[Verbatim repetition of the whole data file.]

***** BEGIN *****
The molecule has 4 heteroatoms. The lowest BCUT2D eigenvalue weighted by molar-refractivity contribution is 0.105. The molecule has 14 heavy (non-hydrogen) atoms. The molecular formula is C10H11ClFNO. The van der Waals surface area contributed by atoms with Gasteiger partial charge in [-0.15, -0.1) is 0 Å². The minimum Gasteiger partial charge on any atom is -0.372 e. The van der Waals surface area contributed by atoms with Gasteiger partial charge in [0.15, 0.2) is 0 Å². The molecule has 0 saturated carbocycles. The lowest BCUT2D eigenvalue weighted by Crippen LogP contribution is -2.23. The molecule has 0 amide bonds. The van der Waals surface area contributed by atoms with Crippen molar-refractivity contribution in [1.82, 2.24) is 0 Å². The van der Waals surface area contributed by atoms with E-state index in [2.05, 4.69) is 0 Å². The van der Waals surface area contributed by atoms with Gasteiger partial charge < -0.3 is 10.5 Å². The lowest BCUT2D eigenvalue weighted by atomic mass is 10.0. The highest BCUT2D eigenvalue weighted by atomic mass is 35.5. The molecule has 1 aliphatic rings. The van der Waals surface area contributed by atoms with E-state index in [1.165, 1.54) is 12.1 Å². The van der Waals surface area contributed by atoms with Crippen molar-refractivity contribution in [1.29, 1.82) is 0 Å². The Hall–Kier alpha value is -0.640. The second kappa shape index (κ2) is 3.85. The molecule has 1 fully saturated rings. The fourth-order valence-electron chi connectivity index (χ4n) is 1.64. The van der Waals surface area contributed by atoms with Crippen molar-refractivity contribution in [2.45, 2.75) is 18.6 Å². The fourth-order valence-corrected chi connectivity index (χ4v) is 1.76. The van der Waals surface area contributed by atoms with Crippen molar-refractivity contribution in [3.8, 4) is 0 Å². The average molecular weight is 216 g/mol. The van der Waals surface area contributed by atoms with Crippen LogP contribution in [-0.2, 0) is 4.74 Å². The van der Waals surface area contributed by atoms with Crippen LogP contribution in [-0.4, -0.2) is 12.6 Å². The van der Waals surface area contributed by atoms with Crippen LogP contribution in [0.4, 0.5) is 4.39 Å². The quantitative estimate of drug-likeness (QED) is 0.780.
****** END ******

The molecule has 4 heteroatoms. The lowest BCUT2D eigenvalue weighted by molar-refractivity contribution is 0.105. The molecule has 14 heavy (non-hydrogen) atoms. The molecular formula is C10H11ClFNO. The van der Waals surface area contributed by atoms with Gasteiger partial charge in [-0.15, -0.1) is 0 Å². The minimum Gasteiger partial charge on any atom is -0.372 e. The van der Waals surface area contributed by atoms with Gasteiger partial charge in [0.15, 0.2) is 0 Å². The molecule has 0 saturated carbocycles. The lowest BCUT2D eigenvalue weighted by Crippen LogP contribution is -2.23. The molecule has 0 amide bonds. The van der Waals surface area contributed by atoms with Crippen molar-refractivity contribution in [1.82, 2.24) is 0 Å². The van der Waals surface area contributed by atoms with E-state index in [2.05, 4.69) is 0 Å². The van der Waals surface area contributed by atoms with Gasteiger partial charge < -0.3 is 10.5 Å². The lowest BCUT2D eigenvalue weighted by atomic mass is 10.0. The highest BCUT2D eigenvalue weighted by atomic mass is 35.5. The molecule has 1 aliphatic rings. The van der Waals surface area contributed by atoms with E-state index in [1.165, 1.54) is 12.1 Å². The van der Waals surface area contributed by atoms with Crippen molar-refractivity contribution in [1.29, 1.82) is 0 Å². The Hall–Kier alpha value is -0.640. The second kappa shape index (κ2) is 3.85. The molecule has 1 fully saturated rings. The fourth-order valence-electron chi connectivity index (χ4n) is 1.64. The van der Waals surface area contributed by atoms with Crippen molar-refractivity contribution in [2.45, 2.75) is 18.6 Å². The fourth-order valence-corrected chi connectivity index (χ4v) is 1.76. The van der Waals surface area contributed by atoms with Crippen molar-refractivity contribution in [3.8, 4) is 0 Å². The average molecular weight is 216 g/mol. The van der Waals surface area contributed by atoms with Crippen LogP contribution in [-0.2, 0) is 4.74 Å². The van der Waals surface area contributed by atoms with Crippen LogP contribution in [-0.4, -0.2) is 12.6 Å². The van der Waals surface area contributed by atoms with Crippen LogP contribution in [0.4, 0.5) is 4.39 Å². The quantitative estimate of drug-likeness (QED) is 0.780.